• John "Jack" Alai, Jr. (Democrat)
  • Julie R. Meira (Democrat)
  • Jim Hutchison (Republican)
  • Mike Trenga (Republican)

MILLTOWN BOROUGH COUNCIL - TWO SEATS

  • Felipe Zambrana, Jr. (Democrat)
  • Margaret O'Donnell (Democrat)
  • Doriann Kerber (Republican)
  • Richard J. Revolinsky (Republican)

JAMESBURG BOROUGH COUNCIL - TWO SEATS

  • Samantha Rampacek (Democrat)
  • Shannon Spillane (Republican)
  • Gregory Newton (Republican)

CRANBURY TOWNSHIP COMMITTEE - TWO SEATS

  • Glenn R. Johnson (Democrat)
  • Dan Mulligan (Republican)
  • Fran McGovern (Republican)

SOUTH AMBOY CITY COUNCIL (WARD 1)

  • Brian H. McLoughlin (Democrat)
  • Barbara Pasernack (South Amboy Independents)

SOUTH AMBOY CITY COUCIL (WARD 3)

  • Zusette Dato (Democrat)
  • Beverly A. Samuelson (South Amboy Independents)

However, a number of local elections will likely come and go without voters having a real choice on the ballot, including the Council races in New Brunswick and Piscataway:

NEW BRUNSWICK CITY COUNCIL - THREE SEATS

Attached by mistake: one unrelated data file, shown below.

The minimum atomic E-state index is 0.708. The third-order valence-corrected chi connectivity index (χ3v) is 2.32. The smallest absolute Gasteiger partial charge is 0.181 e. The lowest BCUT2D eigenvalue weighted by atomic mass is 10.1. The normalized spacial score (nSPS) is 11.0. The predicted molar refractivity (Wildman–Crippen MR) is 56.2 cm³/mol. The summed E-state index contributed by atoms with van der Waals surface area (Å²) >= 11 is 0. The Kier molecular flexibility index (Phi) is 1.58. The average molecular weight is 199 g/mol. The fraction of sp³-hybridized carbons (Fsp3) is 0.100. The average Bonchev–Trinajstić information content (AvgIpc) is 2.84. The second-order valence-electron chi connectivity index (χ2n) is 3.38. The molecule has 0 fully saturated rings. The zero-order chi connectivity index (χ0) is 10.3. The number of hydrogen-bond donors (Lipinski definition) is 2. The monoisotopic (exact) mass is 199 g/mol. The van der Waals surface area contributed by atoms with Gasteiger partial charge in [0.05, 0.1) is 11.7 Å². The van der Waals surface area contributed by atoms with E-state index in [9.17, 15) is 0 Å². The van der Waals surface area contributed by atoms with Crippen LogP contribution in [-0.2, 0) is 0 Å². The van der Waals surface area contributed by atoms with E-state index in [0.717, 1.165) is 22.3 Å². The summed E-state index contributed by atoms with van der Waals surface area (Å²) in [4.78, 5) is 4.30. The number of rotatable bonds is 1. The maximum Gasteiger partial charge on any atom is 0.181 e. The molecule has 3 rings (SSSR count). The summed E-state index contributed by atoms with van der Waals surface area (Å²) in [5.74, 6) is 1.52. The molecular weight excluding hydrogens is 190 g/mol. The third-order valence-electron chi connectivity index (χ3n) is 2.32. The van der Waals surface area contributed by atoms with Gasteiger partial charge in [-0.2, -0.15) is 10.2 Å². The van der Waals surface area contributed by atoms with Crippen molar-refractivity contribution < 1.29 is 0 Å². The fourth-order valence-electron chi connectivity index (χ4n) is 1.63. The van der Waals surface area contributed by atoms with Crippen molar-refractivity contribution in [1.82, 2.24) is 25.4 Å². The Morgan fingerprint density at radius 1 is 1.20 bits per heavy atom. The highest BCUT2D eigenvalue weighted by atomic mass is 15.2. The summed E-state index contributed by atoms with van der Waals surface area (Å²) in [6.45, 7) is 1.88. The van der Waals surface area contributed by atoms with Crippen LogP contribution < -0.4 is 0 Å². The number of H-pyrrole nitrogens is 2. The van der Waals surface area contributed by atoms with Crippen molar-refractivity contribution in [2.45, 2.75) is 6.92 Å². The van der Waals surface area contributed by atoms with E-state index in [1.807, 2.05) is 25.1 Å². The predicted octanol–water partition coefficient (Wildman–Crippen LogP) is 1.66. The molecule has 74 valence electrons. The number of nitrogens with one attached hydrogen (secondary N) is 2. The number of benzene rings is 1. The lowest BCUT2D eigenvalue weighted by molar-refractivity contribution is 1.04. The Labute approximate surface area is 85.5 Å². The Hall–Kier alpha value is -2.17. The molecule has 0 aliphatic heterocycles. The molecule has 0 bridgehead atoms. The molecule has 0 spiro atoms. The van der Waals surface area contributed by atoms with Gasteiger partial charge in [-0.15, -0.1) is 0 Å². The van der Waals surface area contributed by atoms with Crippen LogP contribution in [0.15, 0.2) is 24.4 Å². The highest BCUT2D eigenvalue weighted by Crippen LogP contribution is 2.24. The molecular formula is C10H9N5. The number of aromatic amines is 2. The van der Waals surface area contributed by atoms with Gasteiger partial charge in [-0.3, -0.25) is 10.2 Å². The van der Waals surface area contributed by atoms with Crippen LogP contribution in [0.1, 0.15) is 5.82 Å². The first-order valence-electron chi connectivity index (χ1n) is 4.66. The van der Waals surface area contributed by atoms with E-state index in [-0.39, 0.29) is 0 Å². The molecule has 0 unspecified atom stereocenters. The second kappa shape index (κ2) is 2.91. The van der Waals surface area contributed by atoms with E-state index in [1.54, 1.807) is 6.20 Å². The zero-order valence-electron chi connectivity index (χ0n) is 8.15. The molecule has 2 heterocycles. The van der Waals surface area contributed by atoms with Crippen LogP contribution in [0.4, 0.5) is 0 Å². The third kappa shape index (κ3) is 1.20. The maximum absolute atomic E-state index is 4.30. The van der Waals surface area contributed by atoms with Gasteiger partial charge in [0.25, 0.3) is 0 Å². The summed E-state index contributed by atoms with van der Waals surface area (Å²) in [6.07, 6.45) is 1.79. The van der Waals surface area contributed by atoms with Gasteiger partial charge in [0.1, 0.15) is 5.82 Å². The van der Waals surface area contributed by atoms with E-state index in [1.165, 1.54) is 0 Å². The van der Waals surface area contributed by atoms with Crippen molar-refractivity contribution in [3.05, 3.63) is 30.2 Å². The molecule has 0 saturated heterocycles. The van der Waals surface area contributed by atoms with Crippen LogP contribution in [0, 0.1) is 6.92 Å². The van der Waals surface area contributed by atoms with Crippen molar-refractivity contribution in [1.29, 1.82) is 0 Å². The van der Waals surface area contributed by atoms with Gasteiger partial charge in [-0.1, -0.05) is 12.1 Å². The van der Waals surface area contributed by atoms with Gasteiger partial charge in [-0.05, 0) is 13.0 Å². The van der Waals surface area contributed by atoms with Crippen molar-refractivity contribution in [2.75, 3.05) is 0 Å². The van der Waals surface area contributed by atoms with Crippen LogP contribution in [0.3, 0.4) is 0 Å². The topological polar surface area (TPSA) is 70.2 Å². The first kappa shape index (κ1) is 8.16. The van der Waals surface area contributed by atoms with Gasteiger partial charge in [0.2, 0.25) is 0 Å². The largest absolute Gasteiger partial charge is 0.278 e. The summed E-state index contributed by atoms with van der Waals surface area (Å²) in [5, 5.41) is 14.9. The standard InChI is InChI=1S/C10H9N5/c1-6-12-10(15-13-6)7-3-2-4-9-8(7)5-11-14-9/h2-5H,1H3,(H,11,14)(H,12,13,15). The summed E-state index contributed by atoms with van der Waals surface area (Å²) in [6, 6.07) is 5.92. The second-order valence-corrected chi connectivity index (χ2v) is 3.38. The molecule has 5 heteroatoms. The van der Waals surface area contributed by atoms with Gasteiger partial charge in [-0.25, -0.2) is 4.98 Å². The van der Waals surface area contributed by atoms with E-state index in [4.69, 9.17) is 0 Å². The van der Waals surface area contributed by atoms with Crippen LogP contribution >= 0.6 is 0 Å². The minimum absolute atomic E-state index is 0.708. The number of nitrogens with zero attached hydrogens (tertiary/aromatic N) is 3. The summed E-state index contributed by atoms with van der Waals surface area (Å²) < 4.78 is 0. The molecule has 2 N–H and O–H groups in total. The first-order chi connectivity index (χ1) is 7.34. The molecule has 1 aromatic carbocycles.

• Glenn Fleming (Democrat)
  • John A. Anderson (Democrat)
  • Suzanne M. Sicora Ludwig (Democrat)

PISCATAWAY TOWNSHIP COUNCIL - THREE SEATS

  • Gabrielle Cahill (Democrat)
  • Kapil Shah (Democrat)
  • Chanelle Scott-McCullum (Democrat)

CARTERET BOROUGH COUNCIL - TWO SEATS

  • Harjinder S. Bahia (Republican)
  • Marcelino Hervias (Republican)

PLAINSBORO TOWNSHIP COMMITTEE - TWO SEATS

  • Edmund Yates (Democrat)
  • David Bander (Democrat)

SOUTH AMBOY CITY COUNCIL (WARD 2)

  • Thomas Reilly (Democrat)

DUNNELLEN BOROUGH COUNCIL - TWO SEATS

  • Joseph Petracca (Republican)
  • Jason Cilento (Republican)

HELMETTA BOROUGH COUNCIL - TWO SEATS

  • Ronald Dzingleski (Aligning Helmetta's Future)
  • Joseph Reid (Aligning Helmetta's Future)

HELMETTA BOROUGH COUNCIL - ONE SEAT (UNEXPIRED TERM)

  • Noreen Carolan (Aligning Helmetta's Future)

Still, there are a few races where the matchups are yet to be detemined.

In every school district except New Brunswick, school board elections will be held in November. Candidates have until July 25 to submit petitions. (The Hub City already had its school election in April)

Meanwhile, Perth Amboy and Spotswood are the only municipalities in the county that hold non-partisan elections for its local government.

That means candidates, including those running for the two Council seats each that are opening up in each of the two very different communities, or the powerful Mayor jobs, have until September 6 to file their petitions.

Unlike New Brunswick, Perth Amboy is expected to have a hotly-contested election with multiple slates of candidates already announcing their campaigns.